Carnivorous mammals have also been found to have a complementary role on seed dispersal, after feeding on fruits fallen under female trees (e.g. Peredo et al., 2013). Both thrushes and mammals swallow entire fruits, dropping intact seeds in their faeces (although regurgitation is also possible in birds; Martínez et al., 2008), and are thus considered as legitimate dispersers (sensu Jordano, 2000).

Study sites

Our study system includes three different sites distributed from north to south of Spain (Figure 1A). The first study site is Sierra de Peña Mayor (43°17’N, 5°30’W; “Peña Mayor” hereafter) in Oviedo province, NW Spain, at 1000 m a.s.l. elevation. There, the forest habitat is highly fragmented and embedded in a dominant matrix of pasture and heathland. Forest is mostly composed of secondary-growth patches dominated by fleshy-fruited tree species (Crataegus monogyna Jacq., Ilex aquifolium L., and Taxus baccata), together with Corylus avellana L. Some mature, beech (Fagus sylvatica L.)-dominated stands, and many isolated remnant trees also compose the fragmented landscape. Yew is mostly present in mature stand fringes and in secondary stands, and rarely isolated in the deforested matrix. Our study stand was embedded in the forest continuum and comprised 70 yew adult trees, 40 females and 30 males.

Figure 1. Geographical details of the study design. A) Location of the study sites (1: Peña Mayor; 2: Escobarejos; 3: Cazorla) in the Iberian Peninsula. B) Map of Peña Mayor with the location of the sampling stations (dots), and the distribution of forest cover (grey). C) A detail of sampling stations at Peña Mayor, illustrating the different types of microhabitats in which dispersed seeds were collected (black circle: Taxus bacata female trees; white circle: Taxus bacata male trees; black square: fleshy-fruited trees (excluding Taxus bacata trees); white square: non fleshy-fruited trees; black triangle: open ground; white triangle: rocks). See the “Material and methods” section for a detailed description of the microhabitats.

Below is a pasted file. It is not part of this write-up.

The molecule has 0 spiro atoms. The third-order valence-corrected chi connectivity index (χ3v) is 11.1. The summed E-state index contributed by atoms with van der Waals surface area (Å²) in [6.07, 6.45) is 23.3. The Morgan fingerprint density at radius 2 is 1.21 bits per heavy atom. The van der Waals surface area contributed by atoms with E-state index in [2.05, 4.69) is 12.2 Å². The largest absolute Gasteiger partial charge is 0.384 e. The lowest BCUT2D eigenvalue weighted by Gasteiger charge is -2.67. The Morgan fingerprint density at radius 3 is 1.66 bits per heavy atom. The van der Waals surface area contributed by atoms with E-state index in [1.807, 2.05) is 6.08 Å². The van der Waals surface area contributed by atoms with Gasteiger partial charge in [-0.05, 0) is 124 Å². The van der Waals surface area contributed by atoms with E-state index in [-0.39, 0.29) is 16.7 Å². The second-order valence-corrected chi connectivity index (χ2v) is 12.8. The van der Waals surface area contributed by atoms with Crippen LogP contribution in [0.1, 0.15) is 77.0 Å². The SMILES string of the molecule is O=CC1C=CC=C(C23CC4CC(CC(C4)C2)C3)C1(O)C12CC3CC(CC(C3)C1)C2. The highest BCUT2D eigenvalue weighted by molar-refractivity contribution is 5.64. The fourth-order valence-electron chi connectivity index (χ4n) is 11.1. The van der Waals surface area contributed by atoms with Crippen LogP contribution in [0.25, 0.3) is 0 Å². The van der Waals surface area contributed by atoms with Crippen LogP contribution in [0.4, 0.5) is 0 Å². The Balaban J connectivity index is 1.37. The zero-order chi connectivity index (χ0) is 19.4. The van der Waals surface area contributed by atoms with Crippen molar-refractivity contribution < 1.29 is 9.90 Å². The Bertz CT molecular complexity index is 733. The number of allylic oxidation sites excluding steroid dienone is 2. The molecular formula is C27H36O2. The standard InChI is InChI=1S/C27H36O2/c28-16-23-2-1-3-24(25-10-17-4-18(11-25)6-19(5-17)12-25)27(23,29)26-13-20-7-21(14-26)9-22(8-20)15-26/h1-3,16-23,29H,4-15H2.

The second site is Barrerón de Escobarejos in Sierra de Gredos (40°12’N, 5°60’W; “Escobarejos” hereafter) in Cáceres province, SW Spain, at 1350 m a.s.l. elevation. Yew population is located in the upper limit of a semideciduous oak forest (Quercus pyrenaica Willd.) on a north-facing slope. The vegetation is dominated by tall and medium-sized shrubs, mainly Erica spp., Genista florida L., and Cytisus oromediterraneus Rivas Martinez et al., with a few clumped fleshy-fruited trees (Sorbus aucuparia L., Ilex aquifolium L., and Taxus baccata) distributed along seasonal streams (Sanz, 2008; Lavabre et al., 2014). Although present at a low density, yew is the dominant tree species at this site, and the population included 21 adult trees, 15 females and 6 males.